Anyone with a criminal record has known the anguish and frustration of trying to find a job upon release from imprisonment. An important question concerns whether justice is truly served by employment discrimination against returning citizens. As an aside, the term “Returning Citizen,” is a positive way of describing an individual released from prison after serving the executed time. The labels such as ex-felon or ex-offender create a negative and discriminating environment. Americans are astonished at the high recidivism rates without considering their connection to the high unemployment rates for our returning citizens. An employed individual is usually less likely to commit another offense.
The returning citizen knows well the glazed look in the interviewer’s eyes upon learning of the prior criminal record of the applicant. The interviewer’s mind has closed to any thought of hiring despite the applicant’s qualifications and his eagerness to work. The District of Columbia almost adopted a credible “Returning Citizens Anti-Discrimination Act.” The act would have prohibited an employer from asking questions about a prior record until a provisional job offer was offered to the applicant. An employer after receiving the information at that point could refuse to hire based upon the prior criminal record if there was a “relevant relationship” between the proposed job and the prior record. This act would have prevented the glazed look by the interviewer and would result in many more interviews that are prevented by disclosing the applicant’s record in a pre-interview questionnaire.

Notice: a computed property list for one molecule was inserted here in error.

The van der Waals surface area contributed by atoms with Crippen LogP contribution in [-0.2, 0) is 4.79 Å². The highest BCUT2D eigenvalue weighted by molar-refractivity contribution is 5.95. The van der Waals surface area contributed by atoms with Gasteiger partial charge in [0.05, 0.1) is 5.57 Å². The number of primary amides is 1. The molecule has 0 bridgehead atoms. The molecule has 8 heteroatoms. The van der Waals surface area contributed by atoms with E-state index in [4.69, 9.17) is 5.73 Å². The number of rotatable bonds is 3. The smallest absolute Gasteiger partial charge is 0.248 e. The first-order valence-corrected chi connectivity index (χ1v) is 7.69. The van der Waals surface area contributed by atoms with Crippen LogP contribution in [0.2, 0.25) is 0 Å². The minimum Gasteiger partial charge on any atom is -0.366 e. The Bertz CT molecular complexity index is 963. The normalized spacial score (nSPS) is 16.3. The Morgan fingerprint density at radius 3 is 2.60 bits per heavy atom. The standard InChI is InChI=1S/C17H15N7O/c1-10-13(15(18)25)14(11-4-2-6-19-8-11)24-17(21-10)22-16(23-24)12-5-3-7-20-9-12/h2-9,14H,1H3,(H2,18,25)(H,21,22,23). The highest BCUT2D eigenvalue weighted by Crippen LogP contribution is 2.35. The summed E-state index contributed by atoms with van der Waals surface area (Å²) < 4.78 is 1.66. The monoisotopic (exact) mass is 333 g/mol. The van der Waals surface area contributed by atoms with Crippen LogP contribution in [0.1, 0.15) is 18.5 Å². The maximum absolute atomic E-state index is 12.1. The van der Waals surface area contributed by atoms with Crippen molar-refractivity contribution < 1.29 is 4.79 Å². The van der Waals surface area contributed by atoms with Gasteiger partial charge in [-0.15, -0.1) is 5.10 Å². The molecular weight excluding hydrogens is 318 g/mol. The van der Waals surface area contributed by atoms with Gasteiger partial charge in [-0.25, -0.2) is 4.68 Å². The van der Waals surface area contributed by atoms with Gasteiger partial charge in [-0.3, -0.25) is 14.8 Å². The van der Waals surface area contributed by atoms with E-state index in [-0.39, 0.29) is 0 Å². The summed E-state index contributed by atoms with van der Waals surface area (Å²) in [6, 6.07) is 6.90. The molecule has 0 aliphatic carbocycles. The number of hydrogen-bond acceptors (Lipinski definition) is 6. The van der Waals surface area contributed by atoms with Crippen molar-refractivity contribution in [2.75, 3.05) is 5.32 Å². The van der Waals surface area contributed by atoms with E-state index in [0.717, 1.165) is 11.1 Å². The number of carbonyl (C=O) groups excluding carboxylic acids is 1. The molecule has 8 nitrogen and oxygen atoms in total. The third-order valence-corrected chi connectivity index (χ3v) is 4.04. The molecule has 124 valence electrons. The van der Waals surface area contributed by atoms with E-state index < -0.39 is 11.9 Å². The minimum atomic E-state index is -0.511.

There is hope since other cities such as Boston and San Francisco, have adopted such reforms. The adoption of such reforms would affect the employment numbers regarding ex-offenders and certainly reduce the recidivism rate in the United States.